The continuity assumption in the operant tradition, that is, to consider the behavior of all species in terms of the same processes, has induced a confusion of categories that prevents the study and understanding of proper human behavior. Continuity arguments are reviewed, especially those based on scientific simplicity and phylogenetic continuity. Three counterarguments are developed, showing how the possibility of different behavioral processes among species, including the human one, is defensible, without denying that the origins of different species and of the behavior of organisms respond to the same principles. In the end, a proposal is outlined about the possibility of identifying different behavioral processes, as an analysis of behavioral organization, which would allow a more fruitful study of properly human behavior from a behavioral perspective.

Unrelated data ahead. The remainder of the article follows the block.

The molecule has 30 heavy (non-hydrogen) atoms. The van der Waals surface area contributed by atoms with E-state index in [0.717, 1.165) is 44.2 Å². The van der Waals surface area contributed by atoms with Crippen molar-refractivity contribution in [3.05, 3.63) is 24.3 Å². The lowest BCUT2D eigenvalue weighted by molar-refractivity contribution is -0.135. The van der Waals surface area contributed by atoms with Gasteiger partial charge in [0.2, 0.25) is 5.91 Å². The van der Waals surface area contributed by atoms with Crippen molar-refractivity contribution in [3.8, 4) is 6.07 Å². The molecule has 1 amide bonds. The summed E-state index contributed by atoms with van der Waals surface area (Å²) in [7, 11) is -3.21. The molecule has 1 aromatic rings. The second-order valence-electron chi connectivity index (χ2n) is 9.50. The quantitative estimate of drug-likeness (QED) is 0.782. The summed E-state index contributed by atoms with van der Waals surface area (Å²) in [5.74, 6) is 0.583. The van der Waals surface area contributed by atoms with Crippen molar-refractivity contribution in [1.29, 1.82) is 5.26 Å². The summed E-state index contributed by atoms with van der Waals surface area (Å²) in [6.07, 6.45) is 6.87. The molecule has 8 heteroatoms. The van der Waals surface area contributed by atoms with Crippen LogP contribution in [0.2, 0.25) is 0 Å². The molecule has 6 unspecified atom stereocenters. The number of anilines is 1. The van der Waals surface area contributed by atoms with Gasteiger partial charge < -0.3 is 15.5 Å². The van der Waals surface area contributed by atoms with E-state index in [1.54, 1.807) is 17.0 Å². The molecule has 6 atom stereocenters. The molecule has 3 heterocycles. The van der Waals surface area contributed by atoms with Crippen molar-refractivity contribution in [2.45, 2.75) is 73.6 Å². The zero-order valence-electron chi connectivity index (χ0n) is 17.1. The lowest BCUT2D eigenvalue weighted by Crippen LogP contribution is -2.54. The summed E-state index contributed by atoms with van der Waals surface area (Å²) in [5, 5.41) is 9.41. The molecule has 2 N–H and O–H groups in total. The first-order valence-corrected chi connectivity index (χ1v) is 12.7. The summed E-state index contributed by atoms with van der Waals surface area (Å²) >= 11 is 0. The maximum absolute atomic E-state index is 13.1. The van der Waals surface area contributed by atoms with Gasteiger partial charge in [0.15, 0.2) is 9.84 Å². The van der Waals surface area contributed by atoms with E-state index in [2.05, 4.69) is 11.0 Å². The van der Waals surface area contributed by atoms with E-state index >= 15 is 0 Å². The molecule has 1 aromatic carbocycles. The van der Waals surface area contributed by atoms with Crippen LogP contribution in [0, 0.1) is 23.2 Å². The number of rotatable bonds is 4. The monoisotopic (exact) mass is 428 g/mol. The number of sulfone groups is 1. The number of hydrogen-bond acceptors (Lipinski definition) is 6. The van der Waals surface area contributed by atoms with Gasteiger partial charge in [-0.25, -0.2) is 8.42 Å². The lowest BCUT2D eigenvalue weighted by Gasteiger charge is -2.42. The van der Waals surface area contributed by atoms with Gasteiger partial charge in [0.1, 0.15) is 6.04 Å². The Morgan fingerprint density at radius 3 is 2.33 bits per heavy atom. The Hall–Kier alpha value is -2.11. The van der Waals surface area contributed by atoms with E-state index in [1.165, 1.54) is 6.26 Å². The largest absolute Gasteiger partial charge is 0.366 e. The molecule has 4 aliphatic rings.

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|Published - Jan 1 2011